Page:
Here, I split $a by whitespace, yielding a two element list. The first element goes into $name (which I really don't care about) and the second element goes into $score. There. Now all I have to do is tell Perl to look at just the score:

        sub scores {
                ($name_a,$score_a) = split /\s+/, $a;
                ($name_b,$score_b) = split /\s+/, $b;
                $score_a <=> $score_b;

and in fact, this will do it!

        sub scores { ... } # as above
        print sort scores <>;

So, what's wrong with this picture? Well, it'd be just fine if we only looked at each entry in the list once. However, after we're done comparing Fred's score to Barney (and decide Fred is better), we also have to compare Fred's score to Betty's score. That means that we've had to split Fred's data twice so far. In fact, for a huge list, it'll have to perform the very same split over and over and over again.

There's a few ways out of this. One is to compute a separate array that has only the scores, and then sort that array. Let's look at that first.

The goal is to first read the data, and then compute an associative array whose keys represent a particular element of the array, and values represent the precomputed scores. Then, we are reducing the problem to one of an associative array lookup instead of a (perhaps) expensive split.

        @data = <>; # read data
        foreach (@data) {
                ($name,$score) = split; # get score
                $score{$_} = $score; # record it

Now, $score{``Fred 210\n''} will be just 210, and so on, for each of the original elements of @data.

Next, we have to use the information. We need a subroutine that, given two elements of @data in $a and $b, looks up the corresponding scores in %score, and compares those numerically:

        sub score {
                $score{$a} <=> $score{$b};

and this indeed does it. Let's put it all together:

        @data = <>; # read data
        foreach (@data) {
                ($name,$score) = split; # get score
                $score{$_} = $score; # record it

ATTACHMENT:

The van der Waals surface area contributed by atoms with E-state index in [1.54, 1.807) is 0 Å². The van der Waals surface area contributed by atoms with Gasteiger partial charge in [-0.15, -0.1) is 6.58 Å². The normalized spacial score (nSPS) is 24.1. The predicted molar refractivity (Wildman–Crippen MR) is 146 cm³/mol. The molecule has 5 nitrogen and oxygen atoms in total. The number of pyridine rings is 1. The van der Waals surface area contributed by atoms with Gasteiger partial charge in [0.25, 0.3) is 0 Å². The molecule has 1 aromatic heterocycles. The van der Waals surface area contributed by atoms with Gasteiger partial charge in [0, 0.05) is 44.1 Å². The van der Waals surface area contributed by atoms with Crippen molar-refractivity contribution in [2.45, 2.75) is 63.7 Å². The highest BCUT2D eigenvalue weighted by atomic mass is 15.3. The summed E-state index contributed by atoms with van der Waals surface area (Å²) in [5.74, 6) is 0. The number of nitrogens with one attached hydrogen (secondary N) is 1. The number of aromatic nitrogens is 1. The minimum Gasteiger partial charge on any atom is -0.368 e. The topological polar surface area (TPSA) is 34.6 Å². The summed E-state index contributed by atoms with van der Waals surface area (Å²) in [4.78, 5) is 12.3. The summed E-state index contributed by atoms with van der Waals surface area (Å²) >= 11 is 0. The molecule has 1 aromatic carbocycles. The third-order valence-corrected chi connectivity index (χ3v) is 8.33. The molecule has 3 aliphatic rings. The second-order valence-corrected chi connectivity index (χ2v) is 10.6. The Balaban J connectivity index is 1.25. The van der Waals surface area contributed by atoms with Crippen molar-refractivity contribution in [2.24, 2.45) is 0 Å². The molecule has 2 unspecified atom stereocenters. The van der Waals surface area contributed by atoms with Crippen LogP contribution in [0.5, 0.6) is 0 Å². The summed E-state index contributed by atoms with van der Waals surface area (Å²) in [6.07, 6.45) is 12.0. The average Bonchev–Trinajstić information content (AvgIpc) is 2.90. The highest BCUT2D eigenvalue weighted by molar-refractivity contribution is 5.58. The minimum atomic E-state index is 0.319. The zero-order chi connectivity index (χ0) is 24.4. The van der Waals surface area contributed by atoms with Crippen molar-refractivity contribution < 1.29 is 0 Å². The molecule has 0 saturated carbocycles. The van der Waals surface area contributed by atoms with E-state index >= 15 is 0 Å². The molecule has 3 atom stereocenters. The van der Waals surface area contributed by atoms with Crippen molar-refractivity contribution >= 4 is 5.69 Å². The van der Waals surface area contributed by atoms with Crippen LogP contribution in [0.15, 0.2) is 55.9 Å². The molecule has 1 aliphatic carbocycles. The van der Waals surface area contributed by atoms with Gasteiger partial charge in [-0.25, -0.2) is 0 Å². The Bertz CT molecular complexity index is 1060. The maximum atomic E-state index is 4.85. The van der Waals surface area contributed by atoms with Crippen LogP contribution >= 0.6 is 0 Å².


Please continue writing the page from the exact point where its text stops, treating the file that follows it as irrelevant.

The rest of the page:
print sort {
                $score{$a} <=> $score{$b};
        } @data;

Note that in this version, I recoded the sort subroutine as an inline block instead. (I'm just trying to give you a lot of alternative notations to play with.)

Another way to tackle the problem is to massage the list into a list of pairs of things. The second element of each pair (actually, an anonymous list of two elements) will be the computed sort determinant, and the first element will be the original data value (so we can get back to the original data). This is best handled with the ``map'' operator (not available in older Perl versions).

        @pairs = map {
                ($name, $score) = split;
                [ $_, $score ];
        } @data;

Here, the block of code is executed for each element of @data, with $_ set to the element. This causes each element to be split into $name and $score, and then I build a two-element anonymous list from the $score and the original value $_. These are collected into a new list. If @data had five elements, then @pairs has five elements, each of which is a reference to a two-element anonymous list. Ouch!

The next step is to sort the @pairs list. Within the sort subroutine, $a and $b will be references to two-element lists. The second element of each list is the sort key, and is addressed like $a->[1]. So, we get a sort subroutine like this:

        sub mangle {
                $a->[1] <=> $b->[1];

and the sort looks like this:

        @sorted = sort mangle @pairs;

Now, @sorted is still the same pairs of data, but sorted according to the scores (did you forget we were still working with the scores?). I have to peel away the anonymous lists to get back the original data, while still preserving the order. Easy -- map to the rescue again:

        @finally = map {
        } @sorted;

This is because $_ will be each element of @sorted -- a reference to an anonymous list, and therefore $->[0] will fetch the first element of the anonymous list pointed to by $_, which is the original data. Whew!

Of course, in the Perl tradition, I can shove all this stuff together in a very lisp-like way. You've got to read this back to front to see what is happening:

                map { $_->[0] }
                sort { $a->[1] <=> $b->[1] }
                map {
                        ($name,$score) = split;
                } <>;

Eeek. But hey, it works!

One last optimization: I can put the split directly inside the anonymous list creation:

                map { $_->[0] }
                sort { $a->[1] <=> $b->[1] }
                map { [$_, (split)[1] ] }

which works because the split here is being pulled apart by a ``literal slice'' -- only the second element of the list remains after we slice it up.

Perl provides some powerful sorting techniques, which can really be a boon once mastered. I hope I have inspired you more than I've confused you. Next time, something entirely different.

Randal L. Schwartz is a renowned expert on the Perl programming language (the lifeblood of the Internet), having contributed to a dozen top-selling books on the subject, and over 200 magazine articles. Schwartz runs a Perl training and consulting company (Stonehenge Consulting Services, Inc of Portland, Oregon), and is a highly sought-after speaker for his masterful stage combination of technical skill, comedic timing, and crowd rapport. And he's a pretty good Karaoke singer, winning contests regularly.

Schwartz can be reached for comment at or +1 503 777-0095, and welcomes questions on Perl and other related topics.